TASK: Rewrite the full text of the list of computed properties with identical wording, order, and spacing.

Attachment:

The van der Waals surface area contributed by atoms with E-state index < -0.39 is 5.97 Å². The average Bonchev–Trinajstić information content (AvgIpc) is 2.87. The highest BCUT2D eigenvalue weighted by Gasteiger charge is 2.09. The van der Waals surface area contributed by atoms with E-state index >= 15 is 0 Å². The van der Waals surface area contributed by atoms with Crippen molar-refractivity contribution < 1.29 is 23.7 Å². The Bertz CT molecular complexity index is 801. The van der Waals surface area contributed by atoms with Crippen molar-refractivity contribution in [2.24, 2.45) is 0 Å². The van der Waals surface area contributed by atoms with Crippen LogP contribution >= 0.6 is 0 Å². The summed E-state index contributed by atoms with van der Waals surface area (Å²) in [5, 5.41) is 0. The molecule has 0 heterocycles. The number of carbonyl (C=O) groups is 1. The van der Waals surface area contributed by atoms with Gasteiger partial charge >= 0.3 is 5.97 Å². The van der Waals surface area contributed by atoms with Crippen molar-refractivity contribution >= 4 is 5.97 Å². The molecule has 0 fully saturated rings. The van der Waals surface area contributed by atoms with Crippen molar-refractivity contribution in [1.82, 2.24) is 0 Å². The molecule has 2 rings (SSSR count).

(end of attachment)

The van der Waals surface area contributed by atoms with E-state index < -0.39 is 5.97 Å². The average Bonchev–Trinajstić information content (AvgIpc) is 2.87. The highest BCUT2D eigenvalue weighted by Gasteiger charge is 2.09. The van der Waals surface area contributed by atoms with E-state index >= 15 is 0 Å². The van der Waals surface area contributed by atoms with Crippen molar-refractivity contribution < 1.29 is 23.7 Å². The Bertz CT molecular complexity index is 801. The van der Waals surface area contributed by atoms with Crippen molar-refractivity contribution in [2.24, 2.45) is 0 Å². The van der Waals surface area contributed by atoms with Crippen LogP contribution >= 0.6 is 0 Å². The summed E-state index contributed by atoms with van der Waals surface area (Å²) in [5, 5.41) is 0. The molecule has 0 heterocycles. The number of carbonyl (C=O) groups is 1. The van der Waals surface area contributed by atoms with Gasteiger partial charge >= 0.3 is 5.97 Å². The van der Waals surface area contributed by atoms with Crippen molar-refractivity contribution >= 4 is 5.97 Å². The molecule has 0 fully saturated rings. The van der Waals surface area contributed by atoms with Crippen molar-refractivity contribution in [1.82, 2.24) is 0 Å². The molecule has 2 rings (SSSR count).